The re-opening of the 9km Levenmouth branch in 2024 will be the fifth Scottish rail re-opening in the last 20 years. Previous re-openings were the Larkhall branch (5km) in 2005; Stirling to Alloa (21km) in 2008; Airdrie to Bathgate (22km) in 2010; and the Borders Railway (49km) in 2015.
These projects built a new railway on an abandoned track bed which had some bridges removed and obstructions built on the line. In contrast, the Levenmouth branch was never formally closed. Although its passenger services ceased in 1969, freight traffic to the Cameron Bridge distillery ran until 1998.
Since then, the line had no regular traffic and was not maintained as, although still owned by Network Rail, it was declared out of use under Short Term Network Change provisions. Hence, Parliamentary powers were not required to reopen the line.
For many years, the Levenmouth Rail Campaign pressed the case for the line’s re-opening to serve the largest community without a railway in Scotland. Its case was favourably received at a Scottish Parliamentary debate in September 2017 at which the Levenmouth Sustainable Transport study was announced. In May 2019, this concluded that a direct Leven to Edinburgh rail service would enhance the local economy with better access to employment and education. The Scottish Government announced the lines re-opening in August 2019.
By June 2020, option selection work concluded that the line is to be double-tracked with two stations at Cameron Bridge and Leven, and built to W12 loading gauge for rail freight. As part of the Scottish Government’s Rail Services Decarbonisation Action Plan, the line will be electrified although it will not be energised until the Fife electrification scheme is complete a few years later. In January 2022, the Scottish Government announced that the railway will open in spring 2024 at a cost of £117 million.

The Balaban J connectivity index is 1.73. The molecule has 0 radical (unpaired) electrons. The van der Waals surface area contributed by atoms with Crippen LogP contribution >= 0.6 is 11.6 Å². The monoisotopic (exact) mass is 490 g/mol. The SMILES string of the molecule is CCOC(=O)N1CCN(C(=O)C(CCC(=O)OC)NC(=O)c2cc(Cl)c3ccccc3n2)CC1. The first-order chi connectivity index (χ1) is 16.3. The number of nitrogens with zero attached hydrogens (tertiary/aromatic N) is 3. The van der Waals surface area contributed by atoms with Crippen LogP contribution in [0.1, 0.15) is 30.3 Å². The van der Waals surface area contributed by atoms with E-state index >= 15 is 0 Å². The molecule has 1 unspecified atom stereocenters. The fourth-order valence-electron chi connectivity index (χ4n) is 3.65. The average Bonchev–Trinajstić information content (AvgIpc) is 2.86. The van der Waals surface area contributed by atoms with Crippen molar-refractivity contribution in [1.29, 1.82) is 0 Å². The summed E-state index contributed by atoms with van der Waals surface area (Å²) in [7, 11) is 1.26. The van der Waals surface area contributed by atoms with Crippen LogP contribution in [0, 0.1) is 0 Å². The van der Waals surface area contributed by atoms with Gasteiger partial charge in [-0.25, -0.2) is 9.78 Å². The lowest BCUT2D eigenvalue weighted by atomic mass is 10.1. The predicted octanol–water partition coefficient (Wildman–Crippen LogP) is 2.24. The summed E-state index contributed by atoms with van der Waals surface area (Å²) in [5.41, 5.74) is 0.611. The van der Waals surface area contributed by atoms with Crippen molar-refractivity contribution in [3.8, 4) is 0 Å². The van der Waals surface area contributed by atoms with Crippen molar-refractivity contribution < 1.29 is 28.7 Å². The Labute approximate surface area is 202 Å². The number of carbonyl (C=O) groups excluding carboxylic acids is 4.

Work to clear vegetation started in September 2020, followed by site investigation work early in 2021 and track removal from July 2021.
In March 2022, Thornton North Junction received heavy maintenance to provide a connection to the branch. This is a single lead junction which did not need to be remodelled. Though technically operational, this junction last saw regular use for coal traffic on the first kilometre of the line in 2015. March also saw the first mile of track from the junction being laid and the establishment of the first construction compounds.
At this time the five river bridges were being repaired. These were generally in good condition though they needed grit-blasting back to bare metal, recoated with a special paint system and new timber decks installed. This work required the bridges to be fully encapsulated.
Rail Engineer issue 197 (Jul-Aug 2022) provides more detail about the project and how it is being delivered. This article reports on progress since our site visit in May.
In December 2021, there was a community engagement exercise on possible sites for the new stations at Cameron Bridge and Leven. Due to the Covid situation, this had to be done online. Following this exercise, the locations of the stations were finalised. The selected Leven station site is the most southerly option and is next to the bus station and leisure centre. At Cameron Bridge the only possible option was the most easterly option, off the busy A915 road. This was determined by the Control of Major Accident Hazards (COMAH) regulations which require a minimum distance from the Diageo distillery which is a lower tier COMAH site.
Cameron Bridge station consists of two 196-metre platforms with a footbridge and lifts. Its car park will have 125 spaces, including 12 for electric cars. There is space for a further 300 spaces should these be required once the railway opens. This could be quite likely as the new station will be a railhead for the East Neuk of Fife. There will also be storage for 16 cycles. With 8,000 living within 2km of the station, active travel routes will be provided as described later.
Work on the station started in January and will take about 10 months. Although planning permission, which was submitted in October, has yet to be received, permitted development rights and prior approval enables work to be done within the railway corridor.